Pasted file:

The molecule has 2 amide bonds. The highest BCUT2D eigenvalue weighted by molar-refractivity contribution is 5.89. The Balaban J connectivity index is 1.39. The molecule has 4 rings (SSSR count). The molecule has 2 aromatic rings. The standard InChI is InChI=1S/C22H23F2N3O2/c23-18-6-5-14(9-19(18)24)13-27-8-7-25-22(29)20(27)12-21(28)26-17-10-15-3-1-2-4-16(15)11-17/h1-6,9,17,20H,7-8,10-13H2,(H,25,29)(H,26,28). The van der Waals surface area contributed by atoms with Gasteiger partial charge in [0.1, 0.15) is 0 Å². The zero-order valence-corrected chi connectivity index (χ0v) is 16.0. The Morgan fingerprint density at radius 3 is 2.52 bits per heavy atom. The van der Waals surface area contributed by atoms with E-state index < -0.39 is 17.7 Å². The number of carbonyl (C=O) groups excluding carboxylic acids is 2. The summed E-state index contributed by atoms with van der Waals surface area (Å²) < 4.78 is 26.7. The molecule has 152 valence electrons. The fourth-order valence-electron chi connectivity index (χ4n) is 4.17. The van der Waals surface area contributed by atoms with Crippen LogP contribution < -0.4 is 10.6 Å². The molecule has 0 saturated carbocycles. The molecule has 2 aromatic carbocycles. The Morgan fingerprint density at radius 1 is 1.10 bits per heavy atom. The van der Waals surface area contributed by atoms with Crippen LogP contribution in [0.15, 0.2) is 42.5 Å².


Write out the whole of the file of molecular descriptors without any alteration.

The molecule has 2 amide bonds. The highest BCUT2D eigenvalue weighted by molar-refractivity contribution is 5.89. The Balaban J connectivity index is 1.39. The molecule has 4 rings (SSSR count). The molecule has 2 aromatic rings. The standard InChI is InChI=1S/C22H23F2N3O2/c23-18-6-5-14(9-19(18)24)13-27-8-7-25-22(29)20(27)12-21(28)26-17-10-15-3-1-2-4-16(15)11-17/h1-6,9,17,20H,7-8,10-13H2,(H,25,29)(H,26,28). The van der Waals surface area contributed by atoms with Gasteiger partial charge in [0.1, 0.15) is 0 Å². The zero-order valence-corrected chi connectivity index (χ0v) is 16.0. The Morgan fingerprint density at radius 3 is 2.52 bits per heavy atom. The van der Waals surface area contributed by atoms with E-state index < -0.39 is 17.7 Å². The number of carbonyl (C=O) groups excluding carboxylic acids is 2. The summed E-state index contributed by atoms with van der Waals surface area (Å²) < 4.78 is 26.7. The molecule has 152 valence electrons. The fourth-order valence-electron chi connectivity index (χ4n) is 4.17. The van der Waals surface area contributed by atoms with Crippen LogP contribution < -0.4 is 10.6 Å². The molecule has 0 saturated carbocycles. The molecule has 2 aromatic carbocycles. The Morgan fingerprint density at radius 1 is 1.10 bits per heavy atom. The van der Waals surface area contributed by atoms with Crippen LogP contribution in [0.15, 0.2) is 42.5 Å².